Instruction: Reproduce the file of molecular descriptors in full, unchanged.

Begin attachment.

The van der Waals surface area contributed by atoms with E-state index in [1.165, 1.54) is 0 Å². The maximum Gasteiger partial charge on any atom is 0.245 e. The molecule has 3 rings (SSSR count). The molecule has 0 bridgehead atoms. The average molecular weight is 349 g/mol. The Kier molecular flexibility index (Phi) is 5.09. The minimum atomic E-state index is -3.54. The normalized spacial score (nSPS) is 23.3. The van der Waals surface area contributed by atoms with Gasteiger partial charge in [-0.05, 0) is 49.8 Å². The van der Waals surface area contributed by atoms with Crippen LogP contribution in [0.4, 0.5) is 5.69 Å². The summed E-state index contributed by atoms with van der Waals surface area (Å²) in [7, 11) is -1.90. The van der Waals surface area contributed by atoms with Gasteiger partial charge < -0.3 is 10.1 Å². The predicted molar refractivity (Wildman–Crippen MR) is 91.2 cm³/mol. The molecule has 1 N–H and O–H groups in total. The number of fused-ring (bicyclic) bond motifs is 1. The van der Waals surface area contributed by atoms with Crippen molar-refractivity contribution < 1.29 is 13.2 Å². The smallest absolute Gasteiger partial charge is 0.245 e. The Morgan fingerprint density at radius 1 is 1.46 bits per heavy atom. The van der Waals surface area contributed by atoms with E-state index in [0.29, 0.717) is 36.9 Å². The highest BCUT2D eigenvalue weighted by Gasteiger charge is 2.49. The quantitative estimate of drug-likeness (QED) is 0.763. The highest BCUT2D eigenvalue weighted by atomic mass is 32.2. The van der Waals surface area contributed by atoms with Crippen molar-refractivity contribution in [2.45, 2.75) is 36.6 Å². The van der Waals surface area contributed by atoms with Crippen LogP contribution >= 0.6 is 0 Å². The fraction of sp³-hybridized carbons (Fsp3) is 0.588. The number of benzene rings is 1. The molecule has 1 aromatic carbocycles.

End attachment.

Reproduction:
The van der Waals surface area contributed by atoms with E-state index in [1.165, 1.54) is 0 Å². The maximum Gasteiger partial charge on any atom is 0.245 e. The molecule has 3 rings (SSSR count). The molecule has 0 bridgehead atoms. The average molecular weight is 349 g/mol. The Kier molecular flexibility index (Phi) is 5.09. The minimum atomic E-state index is -3.54. The normalized spacial score (nSPS) is 23.3. The van der Waals surface area contributed by atoms with Gasteiger partial charge in [-0.05, 0) is 49.8 Å². The van der Waals surface area contributed by atoms with Crippen LogP contribution in [0.4, 0.5) is 5.69 Å². The summed E-state index contributed by atoms with van der Waals surface area (Å²) in [7, 11) is -1.90. The van der Waals surface area contributed by atoms with Gasteiger partial charge < -0.3 is 10.1 Å². The predicted molar refractivity (Wildman–Crippen MR) is 91.2 cm³/mol. The molecule has 1 N–H and O–H groups in total. The number of fused-ring (bicyclic) bond motifs is 1. The van der Waals surface area contributed by atoms with Crippen molar-refractivity contribution < 1.29 is 13.2 Å². The smallest absolute Gasteiger partial charge is 0.245 e. The Morgan fingerprint density at radius 1 is 1.46 bits per heavy atom. The van der Waals surface area contributed by atoms with E-state index in [0.29, 0.717) is 36.9 Å². The highest BCUT2D eigenvalue weighted by Gasteiger charge is 2.49. The quantitative estimate of drug-likeness (QED) is 0.763. The highest BCUT2D eigenvalue weighted by atomic mass is 32.2. The van der Waals surface area contributed by atoms with Crippen molar-refractivity contribution in [2.45, 2.75) is 36.6 Å². The van der Waals surface area contributed by atoms with Crippen LogP contribution >= 0.6 is 0 Å². The fraction of sp³-hybridized carbons (Fsp3) is 0.588. The number of benzene rings is 1. The molecule has 1 aromatic carbocycles.